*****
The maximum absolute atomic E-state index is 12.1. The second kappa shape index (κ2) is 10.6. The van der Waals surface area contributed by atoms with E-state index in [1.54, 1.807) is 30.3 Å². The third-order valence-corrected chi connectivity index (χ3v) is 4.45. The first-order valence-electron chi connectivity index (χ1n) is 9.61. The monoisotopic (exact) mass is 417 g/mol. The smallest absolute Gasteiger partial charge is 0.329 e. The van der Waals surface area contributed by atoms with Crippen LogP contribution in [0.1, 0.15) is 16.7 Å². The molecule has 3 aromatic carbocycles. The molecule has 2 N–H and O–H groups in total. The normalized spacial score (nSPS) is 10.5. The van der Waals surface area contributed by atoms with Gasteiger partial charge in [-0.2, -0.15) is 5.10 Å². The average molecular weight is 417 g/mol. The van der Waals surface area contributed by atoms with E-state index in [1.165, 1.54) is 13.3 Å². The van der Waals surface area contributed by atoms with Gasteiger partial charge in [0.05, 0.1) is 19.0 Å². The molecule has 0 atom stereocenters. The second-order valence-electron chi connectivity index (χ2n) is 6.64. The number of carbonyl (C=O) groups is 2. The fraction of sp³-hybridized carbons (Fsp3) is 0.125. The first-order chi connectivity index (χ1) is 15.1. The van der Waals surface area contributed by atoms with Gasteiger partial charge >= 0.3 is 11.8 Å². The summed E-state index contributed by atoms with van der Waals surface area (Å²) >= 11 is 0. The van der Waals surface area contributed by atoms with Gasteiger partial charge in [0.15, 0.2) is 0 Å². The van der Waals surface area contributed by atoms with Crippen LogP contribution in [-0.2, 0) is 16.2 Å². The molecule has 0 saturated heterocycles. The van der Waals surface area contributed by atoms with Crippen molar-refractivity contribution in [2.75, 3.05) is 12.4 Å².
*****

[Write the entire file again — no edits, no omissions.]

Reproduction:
The maximum absolute atomic E-state index is 12.1. The second kappa shape index (κ2) is 10.6. The van der Waals surface area contributed by atoms with E-state index in [1.54, 1.807) is 30.3 Å². The third-order valence-corrected chi connectivity index (χ3v) is 4.45. The first-order valence-electron chi connectivity index (χ1n) is 9.61. The monoisotopic (exact) mass is 417 g/mol. The smallest absolute Gasteiger partial charge is 0.329 e. The van der Waals surface area contributed by atoms with Crippen LogP contribution in [0.1, 0.15) is 16.7 Å². The molecule has 3 aromatic carbocycles. The molecule has 2 N–H and O–H groups in total. The normalized spacial score (nSPS) is 10.5. The van der Waals surface area contributed by atoms with Gasteiger partial charge in [-0.2, -0.15) is 5.10 Å². The average molecular weight is 417 g/mol. The van der Waals surface area contributed by atoms with E-state index in [1.165, 1.54) is 13.3 Å². The van der Waals surface area contributed by atoms with Gasteiger partial charge in [0.05, 0.1) is 19.0 Å². The molecule has 0 atom stereocenters. The second-order valence-electron chi connectivity index (χ2n) is 6.64. The number of carbonyl (C=O) groups is 2. The fraction of sp³-hybridized carbons (Fsp3) is 0.125. The first-order chi connectivity index (χ1) is 15.1. The van der Waals surface area contributed by atoms with Gasteiger partial charge >= 0.3 is 11.8 Å². The summed E-state index contributed by atoms with van der Waals surface area (Å²) >= 11 is 0. The van der Waals surface area contributed by atoms with Gasteiger partial charge in [0.15, 0.2) is 0 Å². The van der Waals surface area contributed by atoms with Crippen LogP contribution in [-0.2, 0) is 16.2 Å². The molecule has 0 saturated heterocycles. The van der Waals surface area contributed by atoms with Crippen molar-refractivity contribution in [2.75, 3.05) is 12.4 Å².